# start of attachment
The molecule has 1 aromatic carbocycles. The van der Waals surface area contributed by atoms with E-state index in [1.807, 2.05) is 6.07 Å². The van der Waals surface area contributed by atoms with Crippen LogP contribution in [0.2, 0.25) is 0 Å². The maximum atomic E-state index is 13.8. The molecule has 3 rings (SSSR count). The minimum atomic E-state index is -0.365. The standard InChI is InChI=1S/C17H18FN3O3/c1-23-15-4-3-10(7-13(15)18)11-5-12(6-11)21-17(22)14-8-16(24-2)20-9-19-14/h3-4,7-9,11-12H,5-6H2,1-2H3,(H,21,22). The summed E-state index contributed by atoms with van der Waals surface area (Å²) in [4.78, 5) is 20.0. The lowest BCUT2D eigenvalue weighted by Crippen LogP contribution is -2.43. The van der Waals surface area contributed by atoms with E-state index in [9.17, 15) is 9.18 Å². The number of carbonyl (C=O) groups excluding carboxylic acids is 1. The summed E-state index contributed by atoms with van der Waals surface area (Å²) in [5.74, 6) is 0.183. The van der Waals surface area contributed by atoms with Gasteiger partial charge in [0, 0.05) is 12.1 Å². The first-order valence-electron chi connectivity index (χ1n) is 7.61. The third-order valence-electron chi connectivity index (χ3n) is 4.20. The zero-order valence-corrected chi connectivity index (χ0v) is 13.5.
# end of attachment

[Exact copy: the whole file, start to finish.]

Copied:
The molecule has 1 aromatic carbocycles. The van der Waals surface area contributed by atoms with E-state index in [1.807, 2.05) is 6.07 Å². The van der Waals surface area contributed by atoms with Crippen LogP contribution in [0.2, 0.25) is 0 Å². The maximum atomic E-state index is 13.8. The molecule has 3 rings (SSSR count). The minimum atomic E-state index is -0.365. The standard InChI is InChI=1S/C17H18FN3O3/c1-23-15-4-3-10(7-13(15)18)11-5-12(6-11)21-17(22)14-8-16(24-2)20-9-19-14/h3-4,7-9,11-12H,5-6H2,1-2H3,(H,21,22). The summed E-state index contributed by atoms with van der Waals surface area (Å²) in [4.78, 5) is 20.0. The lowest BCUT2D eigenvalue weighted by Crippen LogP contribution is -2.43. The van der Waals surface area contributed by atoms with E-state index in [9.17, 15) is 9.18 Å². The number of carbonyl (C=O) groups excluding carboxylic acids is 1. The summed E-state index contributed by atoms with van der Waals surface area (Å²) in [5.74, 6) is 0.183. The van der Waals surface area contributed by atoms with Gasteiger partial charge in [0, 0.05) is 12.1 Å². The first-order valence-electron chi connectivity index (χ1n) is 7.61. The third-order valence-electron chi connectivity index (χ3n) is 4.20. The zero-order valence-corrected chi connectivity index (χ0v) is 13.5.